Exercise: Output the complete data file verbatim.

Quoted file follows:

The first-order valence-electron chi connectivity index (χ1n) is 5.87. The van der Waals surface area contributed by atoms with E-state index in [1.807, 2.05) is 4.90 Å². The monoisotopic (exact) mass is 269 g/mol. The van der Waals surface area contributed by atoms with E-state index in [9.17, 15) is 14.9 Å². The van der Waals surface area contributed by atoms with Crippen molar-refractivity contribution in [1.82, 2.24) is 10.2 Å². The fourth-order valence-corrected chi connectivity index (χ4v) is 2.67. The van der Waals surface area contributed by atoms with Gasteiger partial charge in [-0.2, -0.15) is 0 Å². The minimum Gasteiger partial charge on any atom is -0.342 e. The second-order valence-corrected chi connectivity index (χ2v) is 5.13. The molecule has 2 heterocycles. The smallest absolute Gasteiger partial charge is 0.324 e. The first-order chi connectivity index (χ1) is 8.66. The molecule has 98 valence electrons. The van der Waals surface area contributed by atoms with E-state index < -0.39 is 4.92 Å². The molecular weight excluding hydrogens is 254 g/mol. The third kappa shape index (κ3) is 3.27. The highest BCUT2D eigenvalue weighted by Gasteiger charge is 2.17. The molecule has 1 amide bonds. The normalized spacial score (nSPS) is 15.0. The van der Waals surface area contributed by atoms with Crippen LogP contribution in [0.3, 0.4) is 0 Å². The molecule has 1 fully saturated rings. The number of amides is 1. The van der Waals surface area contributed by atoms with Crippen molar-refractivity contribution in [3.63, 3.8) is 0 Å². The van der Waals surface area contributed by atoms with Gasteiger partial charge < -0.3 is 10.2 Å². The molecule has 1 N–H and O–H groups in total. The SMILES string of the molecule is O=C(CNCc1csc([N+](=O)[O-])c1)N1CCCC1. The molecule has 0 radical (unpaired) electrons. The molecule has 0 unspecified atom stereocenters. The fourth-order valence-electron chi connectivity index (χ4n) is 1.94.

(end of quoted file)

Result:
The first-order valence-electron chi connectivity index (χ1n) is 5.87. The van der Waals surface area contributed by atoms with E-state index in [1.807, 2.05) is 4.90 Å². The monoisotopic (exact) mass is 269 g/mol. The van der Waals surface area contributed by atoms with E-state index in [9.17, 15) is 14.9 Å². The van der Waals surface area contributed by atoms with Crippen molar-refractivity contribution in [1.82, 2.24) is 10.2 Å². The fourth-order valence-corrected chi connectivity index (χ4v) is 2.67. The van der Waals surface area contributed by atoms with Gasteiger partial charge in [-0.2, -0.15) is 0 Å². The minimum Gasteiger partial charge on any atom is -0.342 e. The second-order valence-corrected chi connectivity index (χ2v) is 5.13. The molecule has 2 heterocycles. The smallest absolute Gasteiger partial charge is 0.324 e. The first-order chi connectivity index (χ1) is 8.66. The molecule has 98 valence electrons. The van der Waals surface area contributed by atoms with E-state index < -0.39 is 4.92 Å². The molecular weight excluding hydrogens is 254 g/mol. The third kappa shape index (κ3) is 3.27. The highest BCUT2D eigenvalue weighted by Gasteiger charge is 2.17. The molecule has 1 amide bonds. The normalized spacial score (nSPS) is 15.0. The van der Waals surface area contributed by atoms with Crippen LogP contribution in [0.3, 0.4) is 0 Å². The molecule has 1 fully saturated rings. The number of amides is 1. The van der Waals surface area contributed by atoms with Crippen molar-refractivity contribution in [3.63, 3.8) is 0 Å². The van der Waals surface area contributed by atoms with Gasteiger partial charge < -0.3 is 10.2 Å². The molecule has 1 N–H and O–H groups in total. The SMILES string of the molecule is O=C(CNCc1csc([N+](=O)[O-])c1)N1CCCC1. The molecule has 0 radical (unpaired) electrons. The molecule has 0 unspecified atom stereocenters. The fourth-order valence-electron chi connectivity index (χ4n) is 1.94.